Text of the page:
Caen Skogerson got his hands dirty for an Eagle Scout project that will benefit Sandquist Family Park for years.
Skogerson is a senior patrol leader of the revived Cambridge Boy Scout Troop 417. He was kicking around ideas for his Eagle Scout project when a tree planting project at Sandquist fell into his lap.
“My fellow Scout, George’s, father, Mr. Grandgennet — who lives right next to Sandquist Park — called me up and said, ‘Tom Smith has an Eagle project for you,’” Skogerson began. “So I called him up, and he said they were looking for someone to plant more trees. We went over the planning, which included a dirt berm for the planting area. We had to make sure of the spacing so the water runoff wouldn’t kick up the roots.”
Skogerson’s preparatory layout for the pines on the west side of Sandquist had the trees interlocked with a 2012 Eagle Scout project by Grant Fauver on the same site to create a stronger wind break for the ball fields.
The original planning was done with a couple feet of snow on the ground. The trees were then purchased through funds from the Cambridge-Isanti Softball Association, along with small donations Skogerson received. The planting day was originally set for May 11, but the weather didn’t cooperate that Saturday. The group returned Sunday, May 12, to get back into the dirt.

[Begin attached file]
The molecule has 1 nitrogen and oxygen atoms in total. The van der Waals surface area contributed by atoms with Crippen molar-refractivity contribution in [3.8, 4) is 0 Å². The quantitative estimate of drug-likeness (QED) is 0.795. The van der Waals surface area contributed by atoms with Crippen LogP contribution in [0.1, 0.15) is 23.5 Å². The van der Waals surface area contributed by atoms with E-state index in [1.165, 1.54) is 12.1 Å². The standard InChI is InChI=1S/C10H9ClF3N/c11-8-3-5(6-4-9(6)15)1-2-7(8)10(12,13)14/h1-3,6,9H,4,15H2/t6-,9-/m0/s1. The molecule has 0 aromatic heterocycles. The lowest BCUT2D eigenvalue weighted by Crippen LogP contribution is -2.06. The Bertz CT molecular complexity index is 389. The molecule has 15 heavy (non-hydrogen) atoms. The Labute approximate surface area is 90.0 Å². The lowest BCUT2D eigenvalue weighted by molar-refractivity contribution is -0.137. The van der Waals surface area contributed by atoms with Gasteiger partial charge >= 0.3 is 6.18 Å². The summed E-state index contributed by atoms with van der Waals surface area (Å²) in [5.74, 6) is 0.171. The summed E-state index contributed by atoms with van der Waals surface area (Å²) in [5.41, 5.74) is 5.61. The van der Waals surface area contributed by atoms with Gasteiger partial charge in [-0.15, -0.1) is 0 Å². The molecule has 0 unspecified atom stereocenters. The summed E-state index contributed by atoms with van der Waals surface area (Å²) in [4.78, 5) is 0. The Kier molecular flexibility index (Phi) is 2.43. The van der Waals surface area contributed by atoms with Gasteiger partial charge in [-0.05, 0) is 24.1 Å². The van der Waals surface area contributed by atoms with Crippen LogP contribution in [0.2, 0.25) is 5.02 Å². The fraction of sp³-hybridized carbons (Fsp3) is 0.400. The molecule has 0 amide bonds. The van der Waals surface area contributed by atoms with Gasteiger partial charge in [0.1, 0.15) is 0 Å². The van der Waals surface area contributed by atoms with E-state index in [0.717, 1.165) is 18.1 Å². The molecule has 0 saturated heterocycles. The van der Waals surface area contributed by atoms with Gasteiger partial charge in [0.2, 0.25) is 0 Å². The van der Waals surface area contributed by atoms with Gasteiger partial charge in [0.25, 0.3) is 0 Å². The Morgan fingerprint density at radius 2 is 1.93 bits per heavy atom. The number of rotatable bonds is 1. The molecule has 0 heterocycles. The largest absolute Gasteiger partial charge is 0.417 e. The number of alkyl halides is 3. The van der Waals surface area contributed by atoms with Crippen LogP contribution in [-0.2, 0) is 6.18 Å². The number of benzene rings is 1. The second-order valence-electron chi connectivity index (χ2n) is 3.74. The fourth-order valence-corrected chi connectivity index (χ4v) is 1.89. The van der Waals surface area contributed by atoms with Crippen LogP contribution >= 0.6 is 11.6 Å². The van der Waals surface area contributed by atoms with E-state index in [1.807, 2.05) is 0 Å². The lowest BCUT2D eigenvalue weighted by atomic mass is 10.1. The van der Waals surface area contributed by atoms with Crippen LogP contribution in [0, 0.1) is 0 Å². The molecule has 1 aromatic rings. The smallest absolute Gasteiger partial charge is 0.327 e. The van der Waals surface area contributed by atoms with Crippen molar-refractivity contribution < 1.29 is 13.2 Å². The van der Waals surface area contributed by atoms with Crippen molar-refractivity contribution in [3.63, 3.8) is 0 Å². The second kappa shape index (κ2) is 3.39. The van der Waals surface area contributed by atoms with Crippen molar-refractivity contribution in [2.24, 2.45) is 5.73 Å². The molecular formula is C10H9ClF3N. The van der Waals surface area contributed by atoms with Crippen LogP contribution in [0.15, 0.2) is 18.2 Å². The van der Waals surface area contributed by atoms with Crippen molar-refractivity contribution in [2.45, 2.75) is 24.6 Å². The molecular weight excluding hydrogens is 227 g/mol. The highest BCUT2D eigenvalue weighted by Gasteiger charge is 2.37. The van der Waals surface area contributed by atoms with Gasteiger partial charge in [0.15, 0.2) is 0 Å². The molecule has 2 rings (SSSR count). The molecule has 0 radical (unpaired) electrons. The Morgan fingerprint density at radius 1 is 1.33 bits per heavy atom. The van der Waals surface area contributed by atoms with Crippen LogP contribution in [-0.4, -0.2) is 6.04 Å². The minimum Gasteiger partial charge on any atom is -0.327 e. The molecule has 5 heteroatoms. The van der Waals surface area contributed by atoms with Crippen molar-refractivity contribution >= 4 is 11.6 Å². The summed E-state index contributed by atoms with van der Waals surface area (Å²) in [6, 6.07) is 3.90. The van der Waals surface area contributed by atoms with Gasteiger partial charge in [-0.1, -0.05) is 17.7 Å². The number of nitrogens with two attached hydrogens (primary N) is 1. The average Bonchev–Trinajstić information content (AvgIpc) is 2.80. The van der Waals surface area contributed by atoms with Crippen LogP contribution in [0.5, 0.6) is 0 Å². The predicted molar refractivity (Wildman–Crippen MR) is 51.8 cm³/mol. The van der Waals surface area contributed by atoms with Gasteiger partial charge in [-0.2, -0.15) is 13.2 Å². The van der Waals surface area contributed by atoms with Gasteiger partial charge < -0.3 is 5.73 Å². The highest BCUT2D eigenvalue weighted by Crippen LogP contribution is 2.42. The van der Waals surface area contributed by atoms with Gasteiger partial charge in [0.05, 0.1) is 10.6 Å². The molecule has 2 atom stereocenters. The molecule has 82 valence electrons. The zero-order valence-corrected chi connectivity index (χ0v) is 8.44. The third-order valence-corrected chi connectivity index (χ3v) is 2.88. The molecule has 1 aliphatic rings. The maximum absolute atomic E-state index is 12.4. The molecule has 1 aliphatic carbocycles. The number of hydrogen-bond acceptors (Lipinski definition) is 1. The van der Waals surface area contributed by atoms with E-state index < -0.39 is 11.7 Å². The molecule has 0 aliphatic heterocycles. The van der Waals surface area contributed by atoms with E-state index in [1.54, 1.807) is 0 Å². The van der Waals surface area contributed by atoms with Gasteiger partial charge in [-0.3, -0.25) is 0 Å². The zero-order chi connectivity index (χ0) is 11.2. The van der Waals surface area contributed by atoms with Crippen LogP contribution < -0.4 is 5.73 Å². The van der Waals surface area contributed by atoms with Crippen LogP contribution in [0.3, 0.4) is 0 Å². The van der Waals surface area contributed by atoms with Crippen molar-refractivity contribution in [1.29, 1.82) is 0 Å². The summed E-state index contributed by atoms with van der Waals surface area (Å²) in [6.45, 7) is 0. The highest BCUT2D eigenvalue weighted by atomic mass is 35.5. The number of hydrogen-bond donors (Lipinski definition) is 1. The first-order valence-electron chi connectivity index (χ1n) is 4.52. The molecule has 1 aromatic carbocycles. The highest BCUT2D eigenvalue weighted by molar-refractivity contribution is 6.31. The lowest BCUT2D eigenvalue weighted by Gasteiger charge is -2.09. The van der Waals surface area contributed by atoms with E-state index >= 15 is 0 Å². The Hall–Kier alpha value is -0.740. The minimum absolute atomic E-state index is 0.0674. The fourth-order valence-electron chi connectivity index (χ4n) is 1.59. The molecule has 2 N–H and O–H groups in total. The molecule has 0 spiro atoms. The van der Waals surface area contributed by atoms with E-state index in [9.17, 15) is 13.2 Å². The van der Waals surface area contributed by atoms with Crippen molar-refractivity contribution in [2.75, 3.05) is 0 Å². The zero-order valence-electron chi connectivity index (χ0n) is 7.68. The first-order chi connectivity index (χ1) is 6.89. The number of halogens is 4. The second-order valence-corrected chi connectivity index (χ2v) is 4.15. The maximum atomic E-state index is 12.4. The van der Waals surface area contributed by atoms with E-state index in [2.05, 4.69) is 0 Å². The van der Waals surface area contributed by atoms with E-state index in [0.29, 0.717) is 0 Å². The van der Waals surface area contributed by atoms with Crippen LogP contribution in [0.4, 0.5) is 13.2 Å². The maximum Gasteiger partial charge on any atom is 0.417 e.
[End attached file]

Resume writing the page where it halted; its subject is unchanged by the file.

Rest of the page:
“We had about half the workers the next day because some of the other guys’ morale was broken by the cold weather,” Skogerson said, laughing. “But the guys who showed up brought their own shovels, and we got the job done. It feels good, in the sense that it felt good to reach out to people I didn’t even know. I’m not a huge baseball fan, but it was great to do this. It kind of inspired me to get other people more involved in community projects.”
The 2013 Cambridge-Isanti graduate is waiting for his Eagle Scout paperwork to get through the channels, and he will also organize a clean-up crew for Sandquist Park as Phase II of his community project.
Asked for favorite Scouting memories, Skogerson responded, “Well, my all-time favorite was a buddy and I went to Tomahawk Scout Camp, and he wouldn’t wake up to get the day going. A neighboring camp heard about the problem, so they wrapped him up in his sleeping bag, trapping him in it, then just tossed him into the lake. He woke up 10 minutes early the rest of the week.
“On the not-quite-so-legal side, at another Scout camp we decided we were going to make fire arrows. We made bows and arrows out of willows, then dipped the arrows in kerosene and lit that. We ended up scorching a guy’s tent, so he had to bunk with us. So we learned fire and tents were not the best combination.”
This summer, Skogerson has plans to take a friend up to the Boundary Waters for a “roughing it” week in the woods, looking forward to transferring all the skills he learned in Scouts. Hopefully, his friend is a natural early riser.